Hi, there. Thanks for visiting. I'm starting this blog as an advocate for mental and physical health. I'm a freelance writer and also own a home based medical transcription business. I was diagnosed in 1978 with paranoid schizophrenia and started to become acutely ill three years prior to that, unmedicated, frightened, confused, and in trouble with the law. I graduated from university with distinction the year I became ill. I've never regretted learning how to think at university. I struggled with my illness for 35 years and have reached the top of the mountain now, I think, or the other side, where the grass is greener and the path easier. There's hope for all of us, the whole human race, and never think there isn't hope or joy no matter your circumstances. I'd love to hear your thoughts and experiences with mental illness in all its forms: depression, brain injury, autism, schizophrenia, bipolar, anxiety disorders, etc. and your positive experiences as well as those lies and half truths society and even therapists would have us believe about ourselves.

We are different folks, and we are beautiful. The whole human race is beautiful. Let's celebrate life.

Thursday, August 04, 2011

Two Poems

Ritalin Sky

by Kenna McKinnon

Oh, Ritalin sky
All cream and grey and cozy
Sun coming up
On my subconscious rosy
Peach-colored thoughts
Heart like lambskin leather
Oh, Ritalin sky
How you've changed the weather!


Pamelor oh Pamelor
How you make my feelings soar
How I love Nortriptyline
On which my psych is rather keen
And there is nothing better for
Bipolar folks than Pamelor.

by Pill Shakespeare (aka Kenna Mary McKinnon)


  1. I absolutely love these two poems!

  2. I like your poems, Kenna. They make me think of my son, who also writes poems that have a similar look.

    One of my brothers is bipolar. I do not know too much what it is like. Thank you for making this web site, because it helps me understand. He takes lots of medications. We do not live too near him. He is in the next state. He lives in a "family" home. I wonder if he would like your poem.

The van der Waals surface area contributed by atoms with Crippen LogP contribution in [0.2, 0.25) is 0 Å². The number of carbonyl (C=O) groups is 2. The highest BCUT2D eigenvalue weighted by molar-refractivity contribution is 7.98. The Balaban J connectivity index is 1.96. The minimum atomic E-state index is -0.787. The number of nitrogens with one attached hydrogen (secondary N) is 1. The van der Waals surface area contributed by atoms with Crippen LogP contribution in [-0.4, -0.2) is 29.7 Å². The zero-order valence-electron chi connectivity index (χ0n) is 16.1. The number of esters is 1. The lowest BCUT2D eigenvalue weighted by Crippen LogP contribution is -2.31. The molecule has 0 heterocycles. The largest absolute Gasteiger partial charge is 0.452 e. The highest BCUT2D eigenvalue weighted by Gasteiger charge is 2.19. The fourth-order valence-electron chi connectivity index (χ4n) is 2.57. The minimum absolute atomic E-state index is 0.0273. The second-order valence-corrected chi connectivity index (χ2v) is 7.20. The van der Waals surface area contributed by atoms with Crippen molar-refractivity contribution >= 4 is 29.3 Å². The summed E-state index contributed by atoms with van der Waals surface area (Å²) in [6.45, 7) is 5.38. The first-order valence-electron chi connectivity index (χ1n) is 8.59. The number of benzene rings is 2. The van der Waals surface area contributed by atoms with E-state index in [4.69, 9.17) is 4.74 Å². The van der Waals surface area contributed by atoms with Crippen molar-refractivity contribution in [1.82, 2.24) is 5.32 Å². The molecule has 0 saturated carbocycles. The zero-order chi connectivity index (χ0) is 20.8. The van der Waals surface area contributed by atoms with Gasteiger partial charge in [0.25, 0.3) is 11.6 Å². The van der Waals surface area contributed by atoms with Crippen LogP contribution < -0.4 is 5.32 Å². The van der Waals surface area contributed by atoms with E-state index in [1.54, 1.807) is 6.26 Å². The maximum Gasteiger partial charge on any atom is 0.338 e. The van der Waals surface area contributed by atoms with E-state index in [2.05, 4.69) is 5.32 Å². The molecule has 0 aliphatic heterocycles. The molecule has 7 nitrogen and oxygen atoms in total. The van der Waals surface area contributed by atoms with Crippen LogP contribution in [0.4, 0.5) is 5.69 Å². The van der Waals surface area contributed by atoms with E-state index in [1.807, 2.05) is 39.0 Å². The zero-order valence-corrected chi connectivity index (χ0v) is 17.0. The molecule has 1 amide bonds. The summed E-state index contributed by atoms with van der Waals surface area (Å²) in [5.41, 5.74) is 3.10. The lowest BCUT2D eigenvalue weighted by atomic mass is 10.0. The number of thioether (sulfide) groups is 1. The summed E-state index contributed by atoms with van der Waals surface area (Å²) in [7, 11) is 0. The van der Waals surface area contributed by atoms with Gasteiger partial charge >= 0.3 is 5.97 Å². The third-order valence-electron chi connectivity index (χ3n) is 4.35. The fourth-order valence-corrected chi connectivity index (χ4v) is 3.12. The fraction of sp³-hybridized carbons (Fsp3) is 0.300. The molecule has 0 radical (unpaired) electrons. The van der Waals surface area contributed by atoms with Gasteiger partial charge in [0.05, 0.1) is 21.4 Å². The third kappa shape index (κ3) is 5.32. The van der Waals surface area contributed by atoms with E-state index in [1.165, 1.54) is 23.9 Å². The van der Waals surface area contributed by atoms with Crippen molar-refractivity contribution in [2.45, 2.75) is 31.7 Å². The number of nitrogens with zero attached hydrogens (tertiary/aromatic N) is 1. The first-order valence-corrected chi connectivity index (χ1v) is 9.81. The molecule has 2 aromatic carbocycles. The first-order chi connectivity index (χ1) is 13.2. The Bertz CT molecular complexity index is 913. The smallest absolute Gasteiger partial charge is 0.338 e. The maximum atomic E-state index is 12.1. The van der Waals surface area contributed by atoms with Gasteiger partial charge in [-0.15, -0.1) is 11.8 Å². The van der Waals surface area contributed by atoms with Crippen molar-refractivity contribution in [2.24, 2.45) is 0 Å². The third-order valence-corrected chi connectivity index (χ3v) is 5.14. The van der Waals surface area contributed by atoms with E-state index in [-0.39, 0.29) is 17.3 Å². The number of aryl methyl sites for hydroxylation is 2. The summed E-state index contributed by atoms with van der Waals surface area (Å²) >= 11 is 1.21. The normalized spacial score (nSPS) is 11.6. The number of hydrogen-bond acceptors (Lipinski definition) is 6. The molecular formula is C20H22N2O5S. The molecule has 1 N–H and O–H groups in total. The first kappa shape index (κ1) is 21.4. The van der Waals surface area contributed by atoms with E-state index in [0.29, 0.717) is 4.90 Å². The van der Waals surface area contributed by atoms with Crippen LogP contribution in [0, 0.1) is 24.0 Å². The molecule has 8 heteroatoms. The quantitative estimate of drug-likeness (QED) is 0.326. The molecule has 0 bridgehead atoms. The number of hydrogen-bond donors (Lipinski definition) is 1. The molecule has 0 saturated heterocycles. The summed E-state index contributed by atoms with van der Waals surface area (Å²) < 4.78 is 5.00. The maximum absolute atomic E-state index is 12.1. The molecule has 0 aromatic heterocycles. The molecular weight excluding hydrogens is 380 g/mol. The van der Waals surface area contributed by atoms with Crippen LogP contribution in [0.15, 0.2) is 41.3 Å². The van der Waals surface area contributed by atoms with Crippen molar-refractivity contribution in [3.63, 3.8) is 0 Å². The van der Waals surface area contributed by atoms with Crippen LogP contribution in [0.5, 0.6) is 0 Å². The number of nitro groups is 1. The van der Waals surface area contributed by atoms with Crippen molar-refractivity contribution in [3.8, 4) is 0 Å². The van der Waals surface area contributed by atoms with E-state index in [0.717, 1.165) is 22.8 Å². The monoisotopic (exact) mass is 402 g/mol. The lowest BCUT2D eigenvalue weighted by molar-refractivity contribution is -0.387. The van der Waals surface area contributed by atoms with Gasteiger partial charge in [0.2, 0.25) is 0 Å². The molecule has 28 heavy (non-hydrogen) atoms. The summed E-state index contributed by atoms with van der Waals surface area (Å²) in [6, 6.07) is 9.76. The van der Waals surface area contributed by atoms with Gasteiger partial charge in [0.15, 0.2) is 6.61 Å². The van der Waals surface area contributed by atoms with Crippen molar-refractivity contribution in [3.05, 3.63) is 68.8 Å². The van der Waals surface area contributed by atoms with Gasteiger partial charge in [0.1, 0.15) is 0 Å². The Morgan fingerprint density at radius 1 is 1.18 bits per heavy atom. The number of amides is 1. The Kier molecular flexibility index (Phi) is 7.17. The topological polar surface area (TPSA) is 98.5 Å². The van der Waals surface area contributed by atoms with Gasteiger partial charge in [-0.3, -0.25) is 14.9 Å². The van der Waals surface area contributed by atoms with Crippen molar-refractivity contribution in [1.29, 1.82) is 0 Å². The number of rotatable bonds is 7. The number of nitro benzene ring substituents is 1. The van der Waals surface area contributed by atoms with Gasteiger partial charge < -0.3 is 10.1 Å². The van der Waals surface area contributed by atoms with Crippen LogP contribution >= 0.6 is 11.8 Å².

I wrote a poem once for a friend about a sky that was peach and gold.

  3. I'm so glad my site helps you, Anon. That's what I meant it for. I'd be pleased if you'd send my poem to your brother. Bipolar people are interesting and many can work and live almost normal lives but it varies. They tend to make good workers because of their energy at times. I had understanding employers. I'm SZ, not bipolar, but have been diagnosed as bipolar and think I have attributes of both. I hope your brother has happiness. It's entirely possible for us to experience joy and good health. Thank you again for your compassionate and interesting comment.

  4. Hey, Anonymous!

    I'd like to hear the poem you wrote about the peach and gold sky, please?

  5. Judi, I did not keep the poem. I was trying to cheer up my friend, who had been out of work, looking for a job. It was four or five verses, but not all the same length or rhythm. I liked the way it went, but I dedicated it to her and to God, and then I threw it out.

    Sometimes I have been angry;
    Sometimes I have been sad;
    Sometimes a dark cloud gathered;
    Sometimes I've acted bad.

    Your grace remains sufficient [that meant God's love]
    To cover every woe
    Within, without ....

  6. Dear Kenna, I will try to send your poems to my brother. I want to send him a kit with note cards and stamped envelopes and addresses for our other brother and sisters. He does not initiate contacts with people, and I was curious if he had some writing materials if he might just use them to put together a message to send. He also has Parkinson's, so his hands shake so much he can barely sign his name.

    It seems that he relates everything to himself. He understands things, but does not reach out to us. But also he takes heavy meds. Perhaps you can shed some light on this.